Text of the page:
The Earth’s surface deforms in response to earthquake fault dislocations at depth. Deformation models are constructed to interpret the corresponding ground movements recorded by geodetic data such GPS and InSAR, and ultimately characterize the seismic ruptures. Conventional analytical and latest numerical solutions serve similar purpose but with different technical constraints. The former cannot simulate the heterogeneous rock properties and structural complexity, while the latter directly tackles these challenges but requires more computational resources. As demonstrated in the 2015 M7.8 Gorkha, Nepal earthquake and the 2016 M6.2 Amatrice, Italy earthquake, we develop state-of-art finite element models (FEMs) to efficiently accommodate both the material and tectonic complexity of a seismic deformational system in a seamless model environment. The FEM predictions are significantly more accurate than the analytical models embedded in a homogeneous half-space at the 95% confidence level. The primary goal of this chapter is describe a systematic approach to design, construct, execute and calibrate FEMs of elastic earthquake deformation. As constrained by coseismic displacements, FEM-based inverse analyses are employed to resolve linear and nonlinear fault-slip parameters. With such numerical techniques and modeling framework, researchers can explicitly investigate the spatial distribution of seismic fault slip and probe other in-depth rheological processes.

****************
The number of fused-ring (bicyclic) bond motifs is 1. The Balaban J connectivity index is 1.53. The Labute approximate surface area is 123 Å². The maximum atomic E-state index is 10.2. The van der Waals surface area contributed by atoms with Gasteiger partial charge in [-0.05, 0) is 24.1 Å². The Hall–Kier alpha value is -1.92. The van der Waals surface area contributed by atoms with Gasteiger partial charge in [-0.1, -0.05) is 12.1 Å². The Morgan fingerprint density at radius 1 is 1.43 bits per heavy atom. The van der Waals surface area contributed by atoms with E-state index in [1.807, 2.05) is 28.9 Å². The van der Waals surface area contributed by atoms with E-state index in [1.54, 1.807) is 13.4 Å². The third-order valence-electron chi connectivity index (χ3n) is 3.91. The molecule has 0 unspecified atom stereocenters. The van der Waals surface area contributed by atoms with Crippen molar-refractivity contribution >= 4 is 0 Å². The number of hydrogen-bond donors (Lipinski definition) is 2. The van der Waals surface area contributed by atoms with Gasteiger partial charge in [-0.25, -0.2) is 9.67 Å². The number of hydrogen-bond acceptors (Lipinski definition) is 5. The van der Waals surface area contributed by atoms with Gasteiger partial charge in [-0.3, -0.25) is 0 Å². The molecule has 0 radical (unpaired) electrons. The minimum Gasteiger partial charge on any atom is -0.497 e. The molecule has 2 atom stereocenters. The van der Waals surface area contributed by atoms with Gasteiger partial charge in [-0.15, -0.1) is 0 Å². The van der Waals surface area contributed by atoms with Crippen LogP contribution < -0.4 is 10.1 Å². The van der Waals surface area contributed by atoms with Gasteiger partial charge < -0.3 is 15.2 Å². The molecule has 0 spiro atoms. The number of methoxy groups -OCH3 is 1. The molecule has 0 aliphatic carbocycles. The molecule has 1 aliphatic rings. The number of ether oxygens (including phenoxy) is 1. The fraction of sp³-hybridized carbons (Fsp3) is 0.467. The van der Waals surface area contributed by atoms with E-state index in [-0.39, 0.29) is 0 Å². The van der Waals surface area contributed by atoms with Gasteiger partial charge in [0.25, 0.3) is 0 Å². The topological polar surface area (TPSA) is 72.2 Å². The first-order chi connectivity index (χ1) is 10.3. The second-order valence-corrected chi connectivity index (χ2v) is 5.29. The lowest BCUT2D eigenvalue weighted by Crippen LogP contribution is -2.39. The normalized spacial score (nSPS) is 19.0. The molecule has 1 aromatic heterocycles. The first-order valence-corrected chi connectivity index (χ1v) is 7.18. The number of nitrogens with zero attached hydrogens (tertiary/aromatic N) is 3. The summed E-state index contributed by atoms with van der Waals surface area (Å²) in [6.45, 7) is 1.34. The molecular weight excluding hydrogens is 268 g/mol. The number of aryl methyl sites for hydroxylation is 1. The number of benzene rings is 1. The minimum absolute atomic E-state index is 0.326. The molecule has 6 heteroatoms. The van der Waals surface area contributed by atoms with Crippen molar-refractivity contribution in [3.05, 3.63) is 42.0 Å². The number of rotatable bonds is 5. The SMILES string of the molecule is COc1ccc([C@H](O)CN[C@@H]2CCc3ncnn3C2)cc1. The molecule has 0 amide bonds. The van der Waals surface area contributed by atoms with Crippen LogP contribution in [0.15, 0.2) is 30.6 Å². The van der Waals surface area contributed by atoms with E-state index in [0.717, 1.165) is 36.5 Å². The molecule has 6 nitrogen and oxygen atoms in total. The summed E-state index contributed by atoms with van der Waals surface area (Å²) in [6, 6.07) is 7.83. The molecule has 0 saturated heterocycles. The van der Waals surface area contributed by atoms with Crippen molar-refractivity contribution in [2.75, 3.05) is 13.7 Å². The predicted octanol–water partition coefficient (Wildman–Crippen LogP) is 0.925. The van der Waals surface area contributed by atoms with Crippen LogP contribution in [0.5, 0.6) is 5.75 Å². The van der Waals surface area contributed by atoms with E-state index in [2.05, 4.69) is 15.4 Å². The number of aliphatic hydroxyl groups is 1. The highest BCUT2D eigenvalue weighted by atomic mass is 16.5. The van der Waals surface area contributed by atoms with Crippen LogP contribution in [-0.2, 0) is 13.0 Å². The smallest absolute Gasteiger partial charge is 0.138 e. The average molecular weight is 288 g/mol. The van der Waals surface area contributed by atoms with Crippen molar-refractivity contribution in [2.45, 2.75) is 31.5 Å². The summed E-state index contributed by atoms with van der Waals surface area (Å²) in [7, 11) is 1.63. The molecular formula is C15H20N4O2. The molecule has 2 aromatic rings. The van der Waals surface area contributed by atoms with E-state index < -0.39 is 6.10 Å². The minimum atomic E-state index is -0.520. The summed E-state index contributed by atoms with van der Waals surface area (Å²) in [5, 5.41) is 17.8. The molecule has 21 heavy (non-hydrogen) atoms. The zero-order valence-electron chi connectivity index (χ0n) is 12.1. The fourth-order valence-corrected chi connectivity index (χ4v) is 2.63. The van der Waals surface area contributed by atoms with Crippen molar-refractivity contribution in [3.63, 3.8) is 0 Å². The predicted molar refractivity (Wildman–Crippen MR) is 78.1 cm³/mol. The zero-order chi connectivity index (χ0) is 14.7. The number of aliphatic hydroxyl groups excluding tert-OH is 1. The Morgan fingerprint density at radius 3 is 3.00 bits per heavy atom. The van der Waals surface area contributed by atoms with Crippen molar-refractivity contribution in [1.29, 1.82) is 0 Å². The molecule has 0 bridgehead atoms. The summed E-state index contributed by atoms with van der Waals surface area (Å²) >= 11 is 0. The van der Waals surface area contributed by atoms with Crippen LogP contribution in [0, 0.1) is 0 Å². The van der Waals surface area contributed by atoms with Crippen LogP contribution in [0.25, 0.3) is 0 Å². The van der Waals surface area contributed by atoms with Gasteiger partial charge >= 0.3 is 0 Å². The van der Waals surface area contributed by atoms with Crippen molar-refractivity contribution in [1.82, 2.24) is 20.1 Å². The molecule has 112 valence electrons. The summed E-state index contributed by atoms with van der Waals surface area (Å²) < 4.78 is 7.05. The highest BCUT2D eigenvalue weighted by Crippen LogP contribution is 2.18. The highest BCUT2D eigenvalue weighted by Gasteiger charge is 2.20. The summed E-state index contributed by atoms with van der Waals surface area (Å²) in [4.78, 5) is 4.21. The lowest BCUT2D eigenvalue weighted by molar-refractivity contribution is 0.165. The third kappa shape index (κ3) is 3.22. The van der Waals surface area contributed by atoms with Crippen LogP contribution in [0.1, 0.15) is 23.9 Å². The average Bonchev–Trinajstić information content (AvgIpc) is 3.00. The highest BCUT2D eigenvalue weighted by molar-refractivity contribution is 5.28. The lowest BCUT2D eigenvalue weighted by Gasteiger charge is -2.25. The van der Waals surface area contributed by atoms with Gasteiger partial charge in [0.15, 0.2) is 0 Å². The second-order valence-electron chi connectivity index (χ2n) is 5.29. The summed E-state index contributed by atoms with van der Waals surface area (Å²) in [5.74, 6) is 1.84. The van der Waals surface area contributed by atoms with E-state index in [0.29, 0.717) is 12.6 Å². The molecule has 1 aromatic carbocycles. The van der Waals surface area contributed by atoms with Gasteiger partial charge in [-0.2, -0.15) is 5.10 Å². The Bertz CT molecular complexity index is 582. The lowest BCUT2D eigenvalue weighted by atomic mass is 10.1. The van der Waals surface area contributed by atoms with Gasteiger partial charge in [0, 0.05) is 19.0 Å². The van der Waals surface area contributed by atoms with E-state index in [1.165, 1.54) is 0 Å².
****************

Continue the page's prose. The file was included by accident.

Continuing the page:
Part of the book: Earthquakes